One of my favorite quotes from a very popular TV show of recent times sums up pretty well the vague, but solid idea I have of friendship and its declinations and values. The show I’m talking about is the American teen drama “13 Reasons Why.” In season 1, Tape 1, Side B, the protagonist, Hannah, records her memories of a friendship of hers, calling it “a hot chocolate friendship: good for cold months but maybe not for all seasons;” however, the interesting bit in her reasoning is what she says next:
“You need friends. Even just hot chocolate friends. Especially when your life goes to shit. Day after day, drink after drink, we lifted our mugs and we lifted each other.”
That’s it, that’s the way it is when it comes to friendship, I believe: there are so many types of friends we can make in a lifetime, each with its own features and side effects, but you need all of them in life, even the bad ones.
Someone – a very dear friend of mine – once told me we should all learn to regularly take a moment for ourselves and visualize the roles people have in our lives, and we should do this at least once a year, which is more or less the average expiry of human beings’ personalities, in my experience: all non-basic aspects of our personality last for one, or maybe two years, to then turn into some whole other, more or less new thing. That’s why we often happen to suddenly find ourselves despising the clothes we bought the year before, the song we once used to listen non-stop to, the food we used to call our favorite just one summer apart: we change, as well as the people around us, whether we like it or not, and for that very reason, I think it makes sense to believe that friends are like seasons, they come and go.
Anyway, as for everything in life, exceptional cases are to be pointed out, like the Friends Who Stay Forever.
They’re an extremely rare species, but if you can find even just one specimen in your life, then you could call yourself the luckiest person on Earth. As for those “hot chocolate friends,” the temporary friendships we all experience during our human existence, the people in our lives who play the role of “friends” just for a couple of seasons, they were all cast for a reason, if we think about it – we let people in our lives according to the stage we’re at in every specific moment of our journey, and depending on what we need and want during each specific moment. It’s with temporary friends that we live experiences – unforgettable trips, bad hangovers, first kisses – and it’s with everlasting friends that we live life. Both kinds are important, both are necessary, both leave us with significant memories.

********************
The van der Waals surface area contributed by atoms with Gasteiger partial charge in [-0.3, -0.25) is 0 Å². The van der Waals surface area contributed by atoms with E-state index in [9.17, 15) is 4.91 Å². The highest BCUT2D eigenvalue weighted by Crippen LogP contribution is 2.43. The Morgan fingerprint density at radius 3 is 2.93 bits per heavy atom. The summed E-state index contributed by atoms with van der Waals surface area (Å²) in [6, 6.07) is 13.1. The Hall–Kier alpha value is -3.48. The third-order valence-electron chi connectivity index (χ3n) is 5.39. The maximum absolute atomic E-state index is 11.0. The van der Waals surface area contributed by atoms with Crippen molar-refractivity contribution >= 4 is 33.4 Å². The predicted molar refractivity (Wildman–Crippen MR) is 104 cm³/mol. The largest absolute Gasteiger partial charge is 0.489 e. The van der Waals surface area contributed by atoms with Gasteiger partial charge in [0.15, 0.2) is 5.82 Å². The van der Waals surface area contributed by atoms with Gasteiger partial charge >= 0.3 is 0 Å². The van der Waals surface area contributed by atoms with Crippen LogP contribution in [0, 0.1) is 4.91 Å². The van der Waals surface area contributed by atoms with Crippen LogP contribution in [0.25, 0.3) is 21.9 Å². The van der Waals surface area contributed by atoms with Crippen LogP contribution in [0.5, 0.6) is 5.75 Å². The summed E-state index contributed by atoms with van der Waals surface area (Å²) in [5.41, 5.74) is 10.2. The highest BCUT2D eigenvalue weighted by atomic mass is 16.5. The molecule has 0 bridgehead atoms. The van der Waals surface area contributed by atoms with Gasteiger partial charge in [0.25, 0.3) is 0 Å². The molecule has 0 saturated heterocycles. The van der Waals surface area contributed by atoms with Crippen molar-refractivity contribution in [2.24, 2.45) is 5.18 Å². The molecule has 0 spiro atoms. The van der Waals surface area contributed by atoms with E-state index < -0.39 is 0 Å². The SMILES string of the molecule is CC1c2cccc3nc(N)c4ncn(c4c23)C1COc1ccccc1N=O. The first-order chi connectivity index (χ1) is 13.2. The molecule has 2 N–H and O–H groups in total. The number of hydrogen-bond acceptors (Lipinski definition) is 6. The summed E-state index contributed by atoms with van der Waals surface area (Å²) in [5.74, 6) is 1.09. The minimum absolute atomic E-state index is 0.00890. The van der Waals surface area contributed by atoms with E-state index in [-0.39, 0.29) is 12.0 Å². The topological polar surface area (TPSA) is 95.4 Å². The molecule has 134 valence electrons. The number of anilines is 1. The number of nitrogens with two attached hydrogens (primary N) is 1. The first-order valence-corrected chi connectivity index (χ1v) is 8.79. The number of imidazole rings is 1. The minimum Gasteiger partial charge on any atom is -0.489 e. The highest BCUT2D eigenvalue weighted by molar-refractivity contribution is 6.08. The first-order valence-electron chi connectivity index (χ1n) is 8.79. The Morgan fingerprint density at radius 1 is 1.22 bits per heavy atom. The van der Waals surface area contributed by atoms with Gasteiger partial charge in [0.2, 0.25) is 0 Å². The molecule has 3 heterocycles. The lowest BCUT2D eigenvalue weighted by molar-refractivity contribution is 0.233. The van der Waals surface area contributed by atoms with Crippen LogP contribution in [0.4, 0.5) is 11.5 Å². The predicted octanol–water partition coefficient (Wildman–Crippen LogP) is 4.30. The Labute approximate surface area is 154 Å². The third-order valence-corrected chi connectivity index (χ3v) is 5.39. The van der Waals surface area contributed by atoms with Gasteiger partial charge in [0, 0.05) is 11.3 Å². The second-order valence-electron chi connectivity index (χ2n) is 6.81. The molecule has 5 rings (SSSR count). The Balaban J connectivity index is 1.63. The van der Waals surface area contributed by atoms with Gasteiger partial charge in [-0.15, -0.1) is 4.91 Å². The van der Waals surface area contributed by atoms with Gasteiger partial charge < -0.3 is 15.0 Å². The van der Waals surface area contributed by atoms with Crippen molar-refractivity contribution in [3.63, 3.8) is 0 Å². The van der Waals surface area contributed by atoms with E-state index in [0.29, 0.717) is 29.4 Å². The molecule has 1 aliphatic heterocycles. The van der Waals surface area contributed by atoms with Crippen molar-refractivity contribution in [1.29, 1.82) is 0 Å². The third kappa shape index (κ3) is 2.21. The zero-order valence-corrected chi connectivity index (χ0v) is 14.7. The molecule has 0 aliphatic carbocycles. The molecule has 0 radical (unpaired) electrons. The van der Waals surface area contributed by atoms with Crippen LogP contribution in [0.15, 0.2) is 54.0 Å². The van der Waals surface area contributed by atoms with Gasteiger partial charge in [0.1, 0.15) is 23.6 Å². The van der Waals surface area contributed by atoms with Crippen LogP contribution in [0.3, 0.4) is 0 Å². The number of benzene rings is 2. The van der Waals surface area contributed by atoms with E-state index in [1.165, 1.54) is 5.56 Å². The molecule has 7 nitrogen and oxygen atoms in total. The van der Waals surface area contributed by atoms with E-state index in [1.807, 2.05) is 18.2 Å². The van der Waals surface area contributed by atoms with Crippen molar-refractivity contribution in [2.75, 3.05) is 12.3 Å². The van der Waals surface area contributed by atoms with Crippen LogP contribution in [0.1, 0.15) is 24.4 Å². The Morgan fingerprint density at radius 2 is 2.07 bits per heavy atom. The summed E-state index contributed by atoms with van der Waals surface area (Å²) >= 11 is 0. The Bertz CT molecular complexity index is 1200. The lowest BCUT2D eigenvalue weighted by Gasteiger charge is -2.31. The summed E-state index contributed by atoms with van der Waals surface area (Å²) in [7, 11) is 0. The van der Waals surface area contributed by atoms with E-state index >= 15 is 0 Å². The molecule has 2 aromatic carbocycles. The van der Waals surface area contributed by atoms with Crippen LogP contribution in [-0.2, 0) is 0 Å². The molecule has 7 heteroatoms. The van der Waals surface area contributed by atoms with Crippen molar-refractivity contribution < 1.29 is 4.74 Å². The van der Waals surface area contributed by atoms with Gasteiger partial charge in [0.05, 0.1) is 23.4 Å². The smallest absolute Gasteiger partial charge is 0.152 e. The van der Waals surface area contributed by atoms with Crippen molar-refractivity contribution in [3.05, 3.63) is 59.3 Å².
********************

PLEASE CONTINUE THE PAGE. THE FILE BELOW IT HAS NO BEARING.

Friendship, as vital as it is in the life of all society members, from the most introverted to the loudest, has been portrayed in all forms of art, probably since the dawn of time, but especially in cinema and television: movies and TV shows, as a matter of fact, have now become the most accessible media, the one best capable of reaching the hearts (and houses) of the vast majority of people. Like in all artistic fields, some products give better portraits than others, especially when it comes to friendship, whose substance is extremely hard to catch. The list you will find below is our personal selection of some of the top movies and TV shows that capture the essence of friendship. Please, enjoy and empathize, maybe with a friend or two!
“The Hate U Give”
Starr + Khalil: black friends’ lives matter
Starr and Khalil used to be each other’s best friends as kids. As it often happens, growing up, they lost touch, only to find themselves later, at 17, with much news to catch up on: Starr’s white boyfriend and seemingly anti-racist private high school, Khalil’s involvement in drug trafficking on behalf of the neighborhood’s criminal gang. The 2019 movie directed by George Tillman Jr. tells the sadly resonating story of a policeman’s racial prejudice and a trigger pulled for no reason becoming the cause for the premature end of a young life and friendship. The power of shock, grief, and outrage bring young Starr to raise her voice against the racial inequities rooted in society and render justice to her late best friend at the cost of life.
Meg + Amy + Jo + Beth: more than a sisterly friendship
Whether it is the 1994 or the 2019 cinema adaptation of Louisa May Alcott’s novel of the same name, the substance remains unchanged: both Gillian Armstrong and Greta Gerwig direct the story of a strong and exemplary sisterly bond, between moments of recreation, adventures, sicknesses, jealousies, and growth. The relationship between the March sisters – each with her own personality, aspirations, and inclinations – evolves throughout the story, dangerously bending to one-sided loves and unexpected deaths, but it never breaks; on the contrary, the emotional bond between Meg, Amy, Jo, and Beth is strengthened by the unpredictability of life, as an emblem of a sisterhood escalating into an unbreakable friendship.
Amy + Molly: friends beyond (legal) limits